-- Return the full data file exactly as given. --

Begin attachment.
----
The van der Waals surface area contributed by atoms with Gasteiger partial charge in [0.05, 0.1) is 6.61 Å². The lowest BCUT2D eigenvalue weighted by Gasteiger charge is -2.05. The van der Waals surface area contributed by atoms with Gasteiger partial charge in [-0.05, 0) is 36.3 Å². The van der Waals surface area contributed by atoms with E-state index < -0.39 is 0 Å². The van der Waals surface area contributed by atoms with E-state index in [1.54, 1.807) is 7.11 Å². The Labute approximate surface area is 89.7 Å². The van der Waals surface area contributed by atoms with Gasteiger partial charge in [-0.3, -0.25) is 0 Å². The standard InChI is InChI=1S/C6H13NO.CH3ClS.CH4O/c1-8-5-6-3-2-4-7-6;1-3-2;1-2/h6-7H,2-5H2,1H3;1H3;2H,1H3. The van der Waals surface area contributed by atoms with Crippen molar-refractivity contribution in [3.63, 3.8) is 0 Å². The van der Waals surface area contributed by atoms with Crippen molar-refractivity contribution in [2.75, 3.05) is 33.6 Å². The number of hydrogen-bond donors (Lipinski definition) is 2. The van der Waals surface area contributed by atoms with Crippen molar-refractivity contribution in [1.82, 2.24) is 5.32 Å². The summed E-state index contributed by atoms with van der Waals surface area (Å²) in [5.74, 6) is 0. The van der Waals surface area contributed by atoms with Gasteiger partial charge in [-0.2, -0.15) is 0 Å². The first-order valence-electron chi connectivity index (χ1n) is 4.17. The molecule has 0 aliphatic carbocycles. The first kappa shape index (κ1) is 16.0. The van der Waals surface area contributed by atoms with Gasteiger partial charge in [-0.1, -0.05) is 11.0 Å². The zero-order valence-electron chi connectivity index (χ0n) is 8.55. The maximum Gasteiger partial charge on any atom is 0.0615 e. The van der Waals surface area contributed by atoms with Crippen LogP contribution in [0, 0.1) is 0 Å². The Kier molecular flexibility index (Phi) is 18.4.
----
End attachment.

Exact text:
The van der Waals surface area contributed by atoms with Gasteiger partial charge in [0.05, 0.1) is 6.61 Å². The lowest BCUT2D eigenvalue weighted by Gasteiger charge is -2.05. The van der Waals surface area contributed by atoms with Gasteiger partial charge in [-0.05, 0) is 36.3 Å². The van der Waals surface area contributed by atoms with E-state index < -0.39 is 0 Å². The van der Waals surface area contributed by atoms with E-state index in [1.54, 1.807) is 7.11 Å². The Labute approximate surface area is 89.7 Å². The van der Waals surface area contributed by atoms with Gasteiger partial charge in [-0.3, -0.25) is 0 Å². The standard InChI is InChI=1S/C6H13NO.CH3ClS.CH4O/c1-8-5-6-3-2-4-7-6;1-3-2;1-2/h6-7H,2-5H2,1H3;1H3;2H,1H3. The van der Waals surface area contributed by atoms with Crippen molar-refractivity contribution in [3.63, 3.8) is 0 Å². The van der Waals surface area contributed by atoms with Crippen molar-refractivity contribution in [2.75, 3.05) is 33.6 Å². The number of hydrogen-bond donors (Lipinski definition) is 2. The van der Waals surface area contributed by atoms with Crippen molar-refractivity contribution in [1.82, 2.24) is 5.32 Å². The summed E-state index contributed by atoms with van der Waals surface area (Å²) in [5.74, 6) is 0. The van der Waals surface area contributed by atoms with Gasteiger partial charge in [-0.2, -0.15) is 0 Å². The first-order valence-electron chi connectivity index (χ1n) is 4.17. The molecule has 0 aliphatic carbocycles. The first kappa shape index (κ1) is 16.0. The van der Waals surface area contributed by atoms with Gasteiger partial charge in [-0.1, -0.05) is 11.0 Å². The zero-order valence-electron chi connectivity index (χ0n) is 8.55. The maximum Gasteiger partial charge on any atom is 0.0615 e. The van der Waals surface area contributed by atoms with Crippen LogP contribution in [0, 0.1) is 0 Å². The Kier molecular flexibility index (Phi) is 18.4.